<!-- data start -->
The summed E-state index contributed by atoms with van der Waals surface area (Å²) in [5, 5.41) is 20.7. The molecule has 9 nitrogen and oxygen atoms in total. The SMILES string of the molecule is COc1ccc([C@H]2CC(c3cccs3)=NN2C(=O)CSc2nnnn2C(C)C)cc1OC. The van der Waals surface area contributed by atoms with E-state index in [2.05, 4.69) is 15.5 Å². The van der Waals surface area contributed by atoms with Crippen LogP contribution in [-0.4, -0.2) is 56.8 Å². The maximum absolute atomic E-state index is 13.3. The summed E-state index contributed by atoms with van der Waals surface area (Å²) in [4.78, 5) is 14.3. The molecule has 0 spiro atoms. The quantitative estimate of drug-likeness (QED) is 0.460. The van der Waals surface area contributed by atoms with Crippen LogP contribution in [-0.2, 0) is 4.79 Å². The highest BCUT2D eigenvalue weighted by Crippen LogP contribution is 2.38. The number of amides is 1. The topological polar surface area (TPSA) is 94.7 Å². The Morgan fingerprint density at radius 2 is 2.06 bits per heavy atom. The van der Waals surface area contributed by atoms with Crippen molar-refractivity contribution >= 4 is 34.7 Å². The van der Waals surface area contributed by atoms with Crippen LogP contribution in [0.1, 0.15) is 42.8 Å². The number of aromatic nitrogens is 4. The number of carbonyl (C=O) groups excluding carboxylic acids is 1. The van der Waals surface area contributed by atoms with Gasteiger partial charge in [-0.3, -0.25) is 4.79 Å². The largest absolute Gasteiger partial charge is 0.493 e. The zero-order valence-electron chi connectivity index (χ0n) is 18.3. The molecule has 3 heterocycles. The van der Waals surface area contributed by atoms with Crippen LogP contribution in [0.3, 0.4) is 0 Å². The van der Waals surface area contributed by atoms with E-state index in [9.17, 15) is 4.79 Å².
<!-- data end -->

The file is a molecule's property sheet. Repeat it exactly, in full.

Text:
The summed E-state index contributed by atoms with van der Waals surface area (Å²) in [5, 5.41) is 20.7. The molecule has 9 nitrogen and oxygen atoms in total. The SMILES string of the molecule is COc1ccc([C@H]2CC(c3cccs3)=NN2C(=O)CSc2nnnn2C(C)C)cc1OC. The van der Waals surface area contributed by atoms with E-state index in [2.05, 4.69) is 15.5 Å². The van der Waals surface area contributed by atoms with Crippen LogP contribution in [-0.4, -0.2) is 56.8 Å². The maximum absolute atomic E-state index is 13.3. The summed E-state index contributed by atoms with van der Waals surface area (Å²) in [4.78, 5) is 14.3. The molecule has 0 spiro atoms. The quantitative estimate of drug-likeness (QED) is 0.460. The van der Waals surface area contributed by atoms with Crippen LogP contribution in [-0.2, 0) is 4.79 Å². The highest BCUT2D eigenvalue weighted by Crippen LogP contribution is 2.38. The number of amides is 1. The topological polar surface area (TPSA) is 94.7 Å². The Morgan fingerprint density at radius 2 is 2.06 bits per heavy atom. The van der Waals surface area contributed by atoms with Crippen molar-refractivity contribution >= 4 is 34.7 Å². The van der Waals surface area contributed by atoms with Crippen LogP contribution in [0.1, 0.15) is 42.8 Å². The number of aromatic nitrogens is 4. The number of carbonyl (C=O) groups excluding carboxylic acids is 1. The van der Waals surface area contributed by atoms with Gasteiger partial charge in [-0.3, -0.25) is 4.79 Å². The largest absolute Gasteiger partial charge is 0.493 e. The zero-order valence-electron chi connectivity index (χ0n) is 18.3. The molecule has 3 heterocycles. The van der Waals surface area contributed by atoms with Crippen LogP contribution in [0.3, 0.4) is 0 Å². The van der Waals surface area contributed by atoms with E-state index in [9.17, 15) is 4.79 Å².